Ron Paul wants to end the Fed, abolish income tax, return to a gold standard, reduce regulations, and is anti-war. I hope they have a presidential suite at Gitmo!

There's a difference between not liking government in general and simply deciding that no law applies to you.

Killing two cops because they pulled you over or robbing a bank because you think the IRS stole money from you and you want it back definitely strikes me as "extreme". And dangerous. And just a bit crazy. OK, a lot crazy.

Sure, that imaginary scenario would be thoroughly crazy. Has it actually happened?

Malor wrote:

Sure, that imaginary scenario would be thoroughly crazy. Has it actually happened?

From here:

April 1991: Dean Harvey Hicks launches a mortar attack on an I.R.S. service center in Fresno, California. He had earlier attempted twice to bomb a West Los Angeles I.R.S. office, once with a truck-borne fertilizer bomb. At the time of his arrest, he was plotting to bomb an FBI office in Los Angeles. He is convicted and sentenced to 20 years in prison.

April 1992: An unidentified person fires shotgun blasts into the front window of an I.R.S. office in Hayward, California.

September 1993: An attempt to destroy an I.R.S. office in Santa Barbara, California, by pumping propane through a broken window, is foiled after an employee smells gas and notifies the police.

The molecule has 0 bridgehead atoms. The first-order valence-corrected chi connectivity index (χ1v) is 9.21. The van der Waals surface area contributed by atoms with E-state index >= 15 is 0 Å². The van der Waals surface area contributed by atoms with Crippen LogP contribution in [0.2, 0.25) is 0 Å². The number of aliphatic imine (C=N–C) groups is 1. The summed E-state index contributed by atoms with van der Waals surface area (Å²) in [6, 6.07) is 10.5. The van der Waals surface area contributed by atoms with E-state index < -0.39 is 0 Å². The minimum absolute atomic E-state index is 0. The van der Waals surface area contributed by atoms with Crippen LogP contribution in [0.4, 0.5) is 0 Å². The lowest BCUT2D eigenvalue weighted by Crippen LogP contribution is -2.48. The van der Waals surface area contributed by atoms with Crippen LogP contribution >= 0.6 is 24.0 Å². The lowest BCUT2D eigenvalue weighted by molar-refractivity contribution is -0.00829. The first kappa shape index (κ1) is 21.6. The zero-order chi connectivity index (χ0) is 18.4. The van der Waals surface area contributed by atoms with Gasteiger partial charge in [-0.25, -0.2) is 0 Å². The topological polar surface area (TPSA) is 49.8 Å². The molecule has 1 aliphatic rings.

July 1995: Tax protester Charles Polk is arrested for plotting to blow up an IRS office in Austin, Texas. He later receives a 15-year sentence.

December 1995: Tax protester Joseph Bailie leaves a fertilizer bomb outside an I.R.S. office in Reno, Nevada. The bomb fails to explode, and Bailie is later convicted.

May 1997: Unknown arsonists set fire to a building housing I.R.S. offices in Colorado Springs, Colorado.

April 1999: Arsonists again attack a Colorado Springs I.R.S. office.

October 1999: Spokane, Washington, tax protester Richard Eldon Peters is arrested by F.B.I. agents on suspicion that he recruited two other men in 1998 to kill or retaliate against a witness who had testified against Peters at an earlier trial.

October 1999: Richard Van Hazel and Troy Coe are arrested in Rochester Hills, Michigan, charged with the attempted kidnapping and murder of an accountant who gave testimony in an Arizona case involving a chiropractor charged with income tax evasion. Van Hazel is a tax protester and white supremacist who himself was convicted in 1987 for mailing death threats to I.R.S. agents and an African American judge. He is later sentenced to life in prison.

January 2000: Nashville, Tennessee, tax protester Rodney Lynn Randolph receives a four-year prison sentence on weapons charges after a search of his home reveals an arsenal of weapons that included a hand grenade, bomb-making materials, automatic weapons parts, a .50-caliber antitank weapon and 200,000 rounds of ammunition.